Colombian coffee is steeped in tradition—just take a look at the 1950s-era Willys Jeeps transporting coffee down from the mountains for one example. This tradition has led one generation after another to take up coffee farming, but it appears we’re entering a transitional period. It’s been reported that the average age of a Colombian coffee farmer is 54 ½ years old. Colombia’s coffee industry is rooted in history and dedicated to preserving its unique culture, yet many in the younger generation see coffee farming as a challenging line of work with a questionable economic future. The industry believes it’s vital to engage the next generation of coffee farmers in order to continue the country’s proud coffee tradition.
And so it was exciting to see so many youthful faces at last week’s Let’s Talk Coffee® Colombia Regional, a training event intended to strengthen the Sustainable Harvest® supply chain. (Read more about the event here.) Throughout the event, young people mingled with veteran cuppers, producers, agronomists, and cooperative leaders, and the result was a lively three days in which new ideas were exchanged between coffee growers of all ages from Sierra Nevada of Santa Marta, Tolima, and many other parts of Colombia.
Many of Let’s Talk Coffee® Colombia’s attendees believe that some of the most important issues in the coming years will be organic cultivation, better cupping analysis, and greater communication between farmers.
The topic of organic cultivation in particular generates some lively debate. On the one hand, organic farming is an effective way for farmers to find differentiation in the market. On the other, it can be a risky practice with negative effects on quality. Nevertheless, more and more farmers are moving toward organic cultivation, if not for differential prices then because they want to take care of the earth and the environment.
The younger generation also sees the appeal of organic production, as it helps to nurture land they will soon inherit. Ati Zeygundiba is a precocious young cupper from the indigenous Arhuaco tribe of the Sierra Nevada. She says that though she understands the risks associated with organic production, she can’t imagine another way of growing coffee. “We are nature’s guardians,” she says. “There [in the Sierra Nevada], farming organic is by nature, not because we need a certification. We understand the necessity of taking care of the environment.”
Additionally, there have been great developments in organic pest control products and fertilization. In Cauca, for example, a group of farmers has been experimenting for 10 years with biological plague control and is beginning to pass this knowledge on. Drawing on the wisdom of those who have gone before them, the next generation of farmers sees organic cultivation as an important component of their future.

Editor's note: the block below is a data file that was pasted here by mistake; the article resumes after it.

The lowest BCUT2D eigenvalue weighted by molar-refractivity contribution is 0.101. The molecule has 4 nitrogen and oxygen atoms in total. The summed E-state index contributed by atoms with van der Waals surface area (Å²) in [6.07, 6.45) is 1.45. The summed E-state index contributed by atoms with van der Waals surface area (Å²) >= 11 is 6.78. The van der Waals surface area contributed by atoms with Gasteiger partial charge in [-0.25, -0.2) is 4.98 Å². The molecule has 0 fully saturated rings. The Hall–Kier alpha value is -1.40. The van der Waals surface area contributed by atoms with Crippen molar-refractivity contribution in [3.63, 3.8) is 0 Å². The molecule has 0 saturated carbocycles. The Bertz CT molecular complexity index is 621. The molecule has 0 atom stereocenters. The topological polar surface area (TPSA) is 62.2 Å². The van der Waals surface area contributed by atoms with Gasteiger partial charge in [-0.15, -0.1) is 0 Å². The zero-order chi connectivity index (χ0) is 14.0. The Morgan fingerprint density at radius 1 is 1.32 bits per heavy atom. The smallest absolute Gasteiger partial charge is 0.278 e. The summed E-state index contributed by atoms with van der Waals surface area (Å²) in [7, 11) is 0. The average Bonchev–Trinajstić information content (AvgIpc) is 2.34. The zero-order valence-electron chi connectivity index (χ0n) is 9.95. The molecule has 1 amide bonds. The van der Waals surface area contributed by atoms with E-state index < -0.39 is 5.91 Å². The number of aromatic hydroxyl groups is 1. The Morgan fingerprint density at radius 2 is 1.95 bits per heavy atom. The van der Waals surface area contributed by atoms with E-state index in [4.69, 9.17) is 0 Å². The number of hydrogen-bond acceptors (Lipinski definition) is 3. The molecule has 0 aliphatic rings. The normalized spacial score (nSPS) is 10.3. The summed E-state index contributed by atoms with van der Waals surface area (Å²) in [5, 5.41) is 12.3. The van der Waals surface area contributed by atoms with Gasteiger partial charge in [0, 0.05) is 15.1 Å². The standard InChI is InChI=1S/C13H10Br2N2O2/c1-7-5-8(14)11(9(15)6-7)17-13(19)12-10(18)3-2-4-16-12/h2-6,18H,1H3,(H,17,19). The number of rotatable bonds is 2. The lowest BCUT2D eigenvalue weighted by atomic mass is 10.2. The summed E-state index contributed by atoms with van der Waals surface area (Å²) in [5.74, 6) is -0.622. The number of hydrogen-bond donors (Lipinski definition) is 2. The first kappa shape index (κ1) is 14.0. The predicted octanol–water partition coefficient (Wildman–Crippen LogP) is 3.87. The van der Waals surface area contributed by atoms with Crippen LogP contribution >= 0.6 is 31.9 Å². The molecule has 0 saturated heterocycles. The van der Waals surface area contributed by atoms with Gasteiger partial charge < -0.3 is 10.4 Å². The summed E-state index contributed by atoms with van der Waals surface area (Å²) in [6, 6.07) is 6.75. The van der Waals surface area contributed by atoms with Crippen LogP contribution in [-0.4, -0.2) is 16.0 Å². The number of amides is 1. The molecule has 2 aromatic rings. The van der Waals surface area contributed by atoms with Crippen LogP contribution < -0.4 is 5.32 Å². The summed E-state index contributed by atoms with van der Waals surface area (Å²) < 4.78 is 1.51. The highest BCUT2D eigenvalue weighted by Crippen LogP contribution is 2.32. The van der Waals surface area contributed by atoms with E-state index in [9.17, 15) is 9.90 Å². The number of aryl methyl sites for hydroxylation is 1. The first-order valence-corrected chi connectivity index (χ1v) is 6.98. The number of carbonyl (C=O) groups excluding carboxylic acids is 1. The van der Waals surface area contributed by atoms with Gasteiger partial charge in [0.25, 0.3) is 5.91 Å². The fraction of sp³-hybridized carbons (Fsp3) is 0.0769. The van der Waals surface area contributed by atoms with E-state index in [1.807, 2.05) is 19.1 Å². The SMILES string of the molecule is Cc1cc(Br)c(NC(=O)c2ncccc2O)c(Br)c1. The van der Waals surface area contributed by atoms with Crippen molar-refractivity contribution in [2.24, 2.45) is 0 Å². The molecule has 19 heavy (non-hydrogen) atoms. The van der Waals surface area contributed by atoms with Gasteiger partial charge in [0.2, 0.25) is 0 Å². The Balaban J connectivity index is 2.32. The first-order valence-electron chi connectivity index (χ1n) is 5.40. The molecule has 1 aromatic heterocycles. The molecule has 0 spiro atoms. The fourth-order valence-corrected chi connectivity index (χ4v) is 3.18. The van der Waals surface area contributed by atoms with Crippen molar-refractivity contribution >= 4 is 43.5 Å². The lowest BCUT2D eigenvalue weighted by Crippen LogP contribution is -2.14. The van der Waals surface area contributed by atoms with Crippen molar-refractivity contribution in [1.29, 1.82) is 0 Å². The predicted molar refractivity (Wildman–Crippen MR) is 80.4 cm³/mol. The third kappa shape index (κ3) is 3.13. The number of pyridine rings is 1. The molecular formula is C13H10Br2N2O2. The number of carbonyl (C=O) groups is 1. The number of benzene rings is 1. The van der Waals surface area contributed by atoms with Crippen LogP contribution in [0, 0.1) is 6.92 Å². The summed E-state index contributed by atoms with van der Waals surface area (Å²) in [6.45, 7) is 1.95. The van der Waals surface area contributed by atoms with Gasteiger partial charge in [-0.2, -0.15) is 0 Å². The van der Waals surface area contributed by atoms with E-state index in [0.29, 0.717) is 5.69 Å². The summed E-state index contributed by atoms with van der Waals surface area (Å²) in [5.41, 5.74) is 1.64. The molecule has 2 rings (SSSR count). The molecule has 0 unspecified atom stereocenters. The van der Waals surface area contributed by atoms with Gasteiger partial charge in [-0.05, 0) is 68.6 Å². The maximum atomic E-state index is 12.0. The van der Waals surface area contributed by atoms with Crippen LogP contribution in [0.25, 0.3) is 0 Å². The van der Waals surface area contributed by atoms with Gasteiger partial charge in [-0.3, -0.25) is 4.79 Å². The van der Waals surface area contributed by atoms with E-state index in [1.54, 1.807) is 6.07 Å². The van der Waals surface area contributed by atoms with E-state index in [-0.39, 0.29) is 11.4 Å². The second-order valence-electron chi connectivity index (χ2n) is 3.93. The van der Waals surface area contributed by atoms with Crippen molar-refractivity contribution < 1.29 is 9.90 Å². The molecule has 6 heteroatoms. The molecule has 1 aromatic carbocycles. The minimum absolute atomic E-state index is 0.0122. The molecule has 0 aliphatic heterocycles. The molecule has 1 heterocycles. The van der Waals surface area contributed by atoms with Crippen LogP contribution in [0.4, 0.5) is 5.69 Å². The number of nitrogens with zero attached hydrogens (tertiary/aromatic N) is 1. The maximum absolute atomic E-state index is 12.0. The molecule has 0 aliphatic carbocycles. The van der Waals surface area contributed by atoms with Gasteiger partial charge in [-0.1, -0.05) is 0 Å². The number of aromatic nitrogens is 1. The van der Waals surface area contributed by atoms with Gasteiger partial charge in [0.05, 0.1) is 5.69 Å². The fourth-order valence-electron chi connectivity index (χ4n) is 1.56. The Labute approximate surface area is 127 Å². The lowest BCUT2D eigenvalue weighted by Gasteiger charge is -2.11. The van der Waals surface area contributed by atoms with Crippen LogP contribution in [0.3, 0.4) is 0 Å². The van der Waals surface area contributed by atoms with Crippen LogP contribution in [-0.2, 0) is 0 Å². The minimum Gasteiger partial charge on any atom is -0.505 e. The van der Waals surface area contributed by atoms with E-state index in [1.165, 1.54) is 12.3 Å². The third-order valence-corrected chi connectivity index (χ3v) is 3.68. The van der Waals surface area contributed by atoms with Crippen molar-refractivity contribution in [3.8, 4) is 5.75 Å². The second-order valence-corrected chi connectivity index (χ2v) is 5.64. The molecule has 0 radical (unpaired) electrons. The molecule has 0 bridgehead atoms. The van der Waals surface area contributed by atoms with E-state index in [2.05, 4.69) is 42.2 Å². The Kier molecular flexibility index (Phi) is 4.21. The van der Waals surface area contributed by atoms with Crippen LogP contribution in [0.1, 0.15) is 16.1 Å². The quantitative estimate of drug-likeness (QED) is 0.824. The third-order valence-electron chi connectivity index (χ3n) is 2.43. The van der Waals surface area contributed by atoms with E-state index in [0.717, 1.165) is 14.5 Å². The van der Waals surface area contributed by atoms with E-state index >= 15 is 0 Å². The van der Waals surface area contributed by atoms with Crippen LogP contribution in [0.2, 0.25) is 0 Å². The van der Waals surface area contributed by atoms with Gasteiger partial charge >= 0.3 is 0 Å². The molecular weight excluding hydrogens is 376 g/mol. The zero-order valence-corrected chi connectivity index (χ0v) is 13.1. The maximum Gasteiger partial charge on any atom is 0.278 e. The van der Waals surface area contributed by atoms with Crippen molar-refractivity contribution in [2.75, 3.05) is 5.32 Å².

At Let’s Talk Coffee® Colombia, perhaps the clearest sign of the youthful presence was in the tasting room. For most of the young people, cupping has become a way to appreciate the complexity of the coffee their parents grow. Davier Matoma Lazo is a young farmer from Tolima, an area that is now developing an infrastructure around coffee; it produces mostly organic coffee with exciting profiles. Davier is in his early 20s and just learning how to cup—using his burgeoning coffee knowledge, he is experimenting with using processing methods to achieve specifics flavor profiles in his coffees. He says he also introduced his sister to cupping, which drew her toward the cupping industry and has led her to pursue coffee farming as her future career path.
For many young farmers in Colombia, being able to taste flavors in the cup fosters an excitement about coffee that transfers to the farm level. “When [farmers] start to learn about preparation and cupping, they begin to see the necessity of producing good coffee, and they begin to look at processes in the farm such as fermentation and fertilization,” says Yolanda Rios Gallegos, a Colombian Q Grader. She grew up on a farm and now does quality analysis for various communities and also teaches workshops on cupping to young farmers. She says she dreams of one day being able to take her son and daughter to the Specialty Coffee Association of America convention to show them how truly global and professional the world of coffee is.
From events such as Let’s Talk Coffee® to broader forms of communication such as online networks, coffee provides a medium for global exchange. Producers, agronomists, and cuppers from around the world are benefiting from communication and conversation. Who, then, is more equipped to take advantage of these tools than a young generation that has grown up with Internet, social networks, and smartphones? The same way that cupping provides a feedback loop from producer to buyer to consumer, so too does global connection and the sharing of knowledge help us improve quality and processes along the supply chain. At Let’s Talk Coffee®, 20-year-old Alexander Contreras Henao said the event’s collaborative nature got him even more excited about coffee as a career. “In the last few days we were able to get to know one another and access a global vision” he says. “We can’t think about the personal, but rather we need to think about the big picture.”
At the Let’s Talk Coffee® Colombia Regional, we got to see the young new faces of Colombian coffee and glimpse how these young professionals might build upon tradition. Whether through organic production, greater communication, or more sophisticated profiling, the next generation cares about sustainability and is inspired by cultural exchange. There are many challenges down the road, yet we can hope that events such as Let’s Talk Coffee® motivate innovation and advancement. Juliana Ochoa, a young agronomist from Antioquia, expressed it well: “This event puts into context where coffee agriculture is now and where it will be in the future.”